MBTA Urges Riders To Ditch Their Bags When Going to Gillette Stadium

New rules at the football stadium bar fans from bringing in certain types of belongings.

Staff from the MBTA Commuter Rail want riders to get on board with the New England Patriots’ new policy on what types of bags and other items are allowed into the Foxborough facility on game days.

Ahead of this Friday’s match scheduled at Gillette Stadium, commuters that utilize the special “football trains” from Boston to the field were “urged” to limit what they bring on board, since there is no place to store belongings now that the Patriots have adapted the NFL’s latest bag ban.

According to the NFL’s new rules, which prohibits most handbags, backpacks and purses in the stadium, bag storage is not available at the location. Because of that, the T is telling people to leave all bags and backpacks at home, unless they fall under the specific guidelines, such as being see-through, small containers or specialty purses or clutch bags. “There is no storage available at Gillette Stadium for items that do not meet NFL requirements. No personal items may be left on trains during games. In addition, there is no storage available at commuter rail stations. The recommendation comes in response to NFL limitations on the size and types of bags that are allowed in NFL stadiums,” Commuter Rail officials said in a statement.

Purses larger than a clutch bag, coolers, briefcases, backpacks, diaper bags, fanny packs, cinch bags, seat cushions, luggage, computer bags, and camera bags are just some of the items that are now prohibited from the stadium on game days.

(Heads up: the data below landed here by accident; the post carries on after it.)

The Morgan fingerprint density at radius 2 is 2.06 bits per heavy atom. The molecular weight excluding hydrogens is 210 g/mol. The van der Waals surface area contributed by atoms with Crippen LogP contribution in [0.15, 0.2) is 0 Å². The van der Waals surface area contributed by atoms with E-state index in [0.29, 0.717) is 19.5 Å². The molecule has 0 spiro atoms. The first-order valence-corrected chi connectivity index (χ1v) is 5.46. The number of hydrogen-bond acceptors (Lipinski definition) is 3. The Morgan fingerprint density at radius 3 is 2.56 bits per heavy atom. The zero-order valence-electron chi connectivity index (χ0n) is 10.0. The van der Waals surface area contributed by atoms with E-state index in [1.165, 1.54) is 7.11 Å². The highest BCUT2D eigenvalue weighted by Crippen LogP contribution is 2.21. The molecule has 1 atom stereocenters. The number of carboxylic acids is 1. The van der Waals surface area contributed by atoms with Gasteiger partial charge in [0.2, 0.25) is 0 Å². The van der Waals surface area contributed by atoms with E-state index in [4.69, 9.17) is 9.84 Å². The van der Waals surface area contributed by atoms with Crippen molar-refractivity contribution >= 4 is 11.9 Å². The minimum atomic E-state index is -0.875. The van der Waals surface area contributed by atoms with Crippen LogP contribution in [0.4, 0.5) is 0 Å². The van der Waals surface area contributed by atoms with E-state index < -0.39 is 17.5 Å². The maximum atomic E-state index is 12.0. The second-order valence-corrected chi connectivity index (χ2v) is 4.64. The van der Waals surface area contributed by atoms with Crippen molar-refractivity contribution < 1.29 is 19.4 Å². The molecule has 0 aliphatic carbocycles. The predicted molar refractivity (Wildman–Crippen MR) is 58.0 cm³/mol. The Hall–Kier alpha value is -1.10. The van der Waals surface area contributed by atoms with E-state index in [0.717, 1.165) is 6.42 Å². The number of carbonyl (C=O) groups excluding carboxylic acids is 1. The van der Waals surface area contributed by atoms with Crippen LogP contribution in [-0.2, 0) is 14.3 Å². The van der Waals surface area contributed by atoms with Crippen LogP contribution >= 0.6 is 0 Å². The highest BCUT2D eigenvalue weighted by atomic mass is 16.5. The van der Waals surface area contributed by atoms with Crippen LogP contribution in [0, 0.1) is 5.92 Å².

Fans with prohibited items will not be allowed access to entering the stadium plaza, gates, or queue lines, according to officials. A separate entrance will be set up for fans carrying bags containing medically necessary items.

The NFL announced the new policy back in June, and was met by skepticism and harsh criticism from fans all across the country, including New England.

NFL officials tried to soften the blow by telling spectators that the implementation was the league’s effort to provide extra safety for people, and also speed up the entry process to venues everywhere. “Public safety is our top priority. This will make the job of checking items much more efficient and effective. We will be able to deliver a better and quicker experience at the gates and also provide a safer environment. We appreciate our fans’ cooperation,” said Jeffrey Miller, NFL vice president and chief security officer in a statement at the time of the announcement.

The policy change begins Friday, August 16, as the Patriots take on the Tampa Bay Buccaneers in their 2013 preseason home opener.

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